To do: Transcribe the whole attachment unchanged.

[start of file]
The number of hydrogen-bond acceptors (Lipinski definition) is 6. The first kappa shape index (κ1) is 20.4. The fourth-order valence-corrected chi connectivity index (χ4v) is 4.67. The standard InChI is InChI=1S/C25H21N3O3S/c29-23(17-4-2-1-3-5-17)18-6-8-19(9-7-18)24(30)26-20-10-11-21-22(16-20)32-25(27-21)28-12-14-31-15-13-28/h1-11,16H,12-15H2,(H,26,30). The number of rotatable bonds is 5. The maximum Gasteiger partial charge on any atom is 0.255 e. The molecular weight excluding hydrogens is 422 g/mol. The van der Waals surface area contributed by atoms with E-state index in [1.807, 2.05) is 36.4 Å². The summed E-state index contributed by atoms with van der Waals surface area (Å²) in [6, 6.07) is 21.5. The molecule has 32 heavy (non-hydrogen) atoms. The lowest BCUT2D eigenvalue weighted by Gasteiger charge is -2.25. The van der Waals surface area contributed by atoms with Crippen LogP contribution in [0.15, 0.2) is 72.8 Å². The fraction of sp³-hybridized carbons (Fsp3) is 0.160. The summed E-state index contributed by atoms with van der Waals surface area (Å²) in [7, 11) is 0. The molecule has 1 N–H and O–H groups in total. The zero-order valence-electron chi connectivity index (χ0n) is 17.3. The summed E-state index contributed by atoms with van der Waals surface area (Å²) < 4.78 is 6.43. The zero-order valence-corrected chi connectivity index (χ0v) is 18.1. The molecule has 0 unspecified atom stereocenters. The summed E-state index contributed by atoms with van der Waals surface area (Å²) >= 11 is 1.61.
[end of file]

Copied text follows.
The number of hydrogen-bond acceptors (Lipinski definition) is 6. The first kappa shape index (κ1) is 20.4. The fourth-order valence-corrected chi connectivity index (χ4v) is 4.67. The standard InChI is InChI=1S/C25H21N3O3S/c29-23(17-4-2-1-3-5-17)18-6-8-19(9-7-18)24(30)26-20-10-11-21-22(16-20)32-25(27-21)28-12-14-31-15-13-28/h1-11,16H,12-15H2,(H,26,30). The number of rotatable bonds is 5. The maximum Gasteiger partial charge on any atom is 0.255 e. The molecular weight excluding hydrogens is 422 g/mol. The van der Waals surface area contributed by atoms with E-state index in [1.807, 2.05) is 36.4 Å². The summed E-state index contributed by atoms with van der Waals surface area (Å²) in [6, 6.07) is 21.5. The molecule has 32 heavy (non-hydrogen) atoms. The lowest BCUT2D eigenvalue weighted by Gasteiger charge is -2.25. The van der Waals surface area contributed by atoms with Crippen LogP contribution in [0.15, 0.2) is 72.8 Å². The fraction of sp³-hybridized carbons (Fsp3) is 0.160. The summed E-state index contributed by atoms with van der Waals surface area (Å²) in [7, 11) is 0. The molecule has 1 N–H and O–H groups in total. The zero-order valence-electron chi connectivity index (χ0n) is 17.3. The summed E-state index contributed by atoms with van der Waals surface area (Å²) < 4.78 is 6.43. The zero-order valence-corrected chi connectivity index (χ0v) is 18.1. The molecule has 0 unspecified atom stereocenters. The summed E-state index contributed by atoms with van der Waals surface area (Å²) >= 11 is 1.61.